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Deaf and blind dachshund follows his nose

rudolphWhat would you name a dachshund, born deaf and blind, who counts on his nose to show him the way?

To Marcia Fishman, the answer was obvious: Rudolph.

After bouncing between four other homes, Rudolph was adopted by Fishman two years ago, and he’s gone on to become a visitor to elementary schools, and the subject of a children’s book.

“Rudolph’s Nose Knows,” written by Fishman, is about a blind and deaf dog teased by other dogs because he bumps into things. When he turns out to be the only one able to rescue a bird stuck in a hole, he becomes a hero.

As a team, Rudolph and Fishman visit schools around Detroit to help show kids that disabilities are surmountable, and that teasing — whether over a red nose or some other physical challenge — is a painful and misguided waste of time. Fishman hopes that Rudolph, the dachshund, can help teach children to accept others who might appear different from themselves.

Last week, they dropped in on more than 60 third-graders at McIntrye Elementary School in Southfield, according to the Detroit Free Press.

“Shut your eyes and hold your ears as tight as possible,” Fishman told the students. “Don’t feel sorry for Rudolph, he is a happy dog. But I want you to understand what he experiences every day of his life.”

Though he can’t hear or see, Rudolph is helping to instill compassion and acceptance in the children, Fishman said. “He’s spreading a great message. I will never forget what one child said to me last year, after he hugged Rudolph– ‘I am going to tell my mommy that I want a deaf and blind dog, too.’ “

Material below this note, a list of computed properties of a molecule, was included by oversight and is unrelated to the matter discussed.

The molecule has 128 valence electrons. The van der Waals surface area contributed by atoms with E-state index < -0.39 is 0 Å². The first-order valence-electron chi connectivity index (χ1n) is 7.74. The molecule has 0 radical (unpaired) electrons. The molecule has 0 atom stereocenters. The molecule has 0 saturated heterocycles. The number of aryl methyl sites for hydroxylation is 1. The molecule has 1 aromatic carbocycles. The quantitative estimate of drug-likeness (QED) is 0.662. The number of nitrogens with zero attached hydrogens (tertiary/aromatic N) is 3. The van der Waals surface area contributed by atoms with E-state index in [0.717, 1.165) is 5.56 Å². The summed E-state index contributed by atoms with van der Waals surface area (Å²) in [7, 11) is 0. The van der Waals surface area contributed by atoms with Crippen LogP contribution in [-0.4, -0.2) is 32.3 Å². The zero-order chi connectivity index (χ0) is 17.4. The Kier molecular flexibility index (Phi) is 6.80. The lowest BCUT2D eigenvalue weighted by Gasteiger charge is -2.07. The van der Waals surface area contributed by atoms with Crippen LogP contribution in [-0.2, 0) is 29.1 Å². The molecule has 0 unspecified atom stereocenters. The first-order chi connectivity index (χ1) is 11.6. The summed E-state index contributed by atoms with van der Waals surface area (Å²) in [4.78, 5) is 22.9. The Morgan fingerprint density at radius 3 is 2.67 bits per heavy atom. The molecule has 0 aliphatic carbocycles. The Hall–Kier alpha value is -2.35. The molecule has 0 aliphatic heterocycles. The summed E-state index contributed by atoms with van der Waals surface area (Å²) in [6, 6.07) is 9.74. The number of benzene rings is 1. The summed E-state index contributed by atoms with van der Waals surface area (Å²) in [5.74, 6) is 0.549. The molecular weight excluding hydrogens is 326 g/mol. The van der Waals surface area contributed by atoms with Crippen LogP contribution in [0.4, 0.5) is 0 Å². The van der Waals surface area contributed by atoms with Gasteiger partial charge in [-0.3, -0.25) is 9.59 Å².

Comment from Tara Hatley
Time January 18, 2010 at 10:25 pm

How did you take care of him? My siblings have a blind & deaf dog too.

Comment from Dixie Shore
Time October 9, 2010 at 5:35 pm

Rudolph is going to help me teach a lesson on disabilities. My students are going to love this

Comment from Patti Mayes
Time January 23, 2012 at 11:07 pm

Hi Marcia,

My husband and I have fallen in love with a blind and deaf dog named Chamois on Petfinder. She is a Sheltie mix who looks to be albino, maybe, and is available for adoption at the Pontiac Animal Rescue League. We were approved a few weeks ago, but ulitmately turned down because we don’t have a fenced in yard. Do you? What advice could you give us about this potential adoption? We already have two dogs that we feel would treat her very well. My husband is retired so would be home most of the day.

Thanks for your thoughts.


Comment from Patricia Piretti
Time November 19, 2012 at 1:12 am

I have a double dapple dachshund born blind/deaf. He is two years old and I have had him 3 months. I am having terrible issues with him and need solutions. I figured with Rudolph’s background you might have or have issues. Please contact me if you are willing to help me. He has his canine good citizen award and knows many commands, but he is not happy. He is smart, but has compulsive behavior.